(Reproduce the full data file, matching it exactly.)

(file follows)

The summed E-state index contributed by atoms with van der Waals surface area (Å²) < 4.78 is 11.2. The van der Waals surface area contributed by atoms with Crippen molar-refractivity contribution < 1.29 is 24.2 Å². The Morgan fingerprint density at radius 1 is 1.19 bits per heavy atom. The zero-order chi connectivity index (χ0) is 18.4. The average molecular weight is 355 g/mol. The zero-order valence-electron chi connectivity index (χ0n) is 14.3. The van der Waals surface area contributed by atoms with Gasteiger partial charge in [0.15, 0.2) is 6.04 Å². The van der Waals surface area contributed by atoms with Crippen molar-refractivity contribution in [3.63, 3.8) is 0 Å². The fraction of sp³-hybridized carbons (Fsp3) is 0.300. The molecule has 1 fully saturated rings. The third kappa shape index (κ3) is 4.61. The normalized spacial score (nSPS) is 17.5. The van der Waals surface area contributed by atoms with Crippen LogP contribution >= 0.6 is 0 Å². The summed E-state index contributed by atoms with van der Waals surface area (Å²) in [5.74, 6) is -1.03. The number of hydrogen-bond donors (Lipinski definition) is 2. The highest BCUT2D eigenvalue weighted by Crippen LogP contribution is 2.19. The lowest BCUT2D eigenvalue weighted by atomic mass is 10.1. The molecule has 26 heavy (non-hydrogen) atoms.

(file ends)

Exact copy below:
The summed E-state index contributed by atoms with van der Waals surface area (Å²) < 4.78 is 11.2. The van der Waals surface area contributed by atoms with Crippen molar-refractivity contribution < 1.29 is 24.2 Å². The Morgan fingerprint density at radius 1 is 1.19 bits per heavy atom. The zero-order chi connectivity index (χ0) is 18.4. The average molecular weight is 355 g/mol. The zero-order valence-electron chi connectivity index (χ0n) is 14.3. The van der Waals surface area contributed by atoms with Gasteiger partial charge in [0.15, 0.2) is 6.04 Å². The van der Waals surface area contributed by atoms with Crippen molar-refractivity contribution in [3.63, 3.8) is 0 Å². The fraction of sp³-hybridized carbons (Fsp3) is 0.300. The molecule has 1 fully saturated rings. The third kappa shape index (κ3) is 4.61. The normalized spacial score (nSPS) is 17.5. The van der Waals surface area contributed by atoms with Crippen LogP contribution >= 0.6 is 0 Å². The summed E-state index contributed by atoms with van der Waals surface area (Å²) in [5.74, 6) is -1.03. The number of hydrogen-bond donors (Lipinski definition) is 2. The highest BCUT2D eigenvalue weighted by Crippen LogP contribution is 2.19. The lowest BCUT2D eigenvalue weighted by atomic mass is 10.1. The molecule has 26 heavy (non-hydrogen) atoms.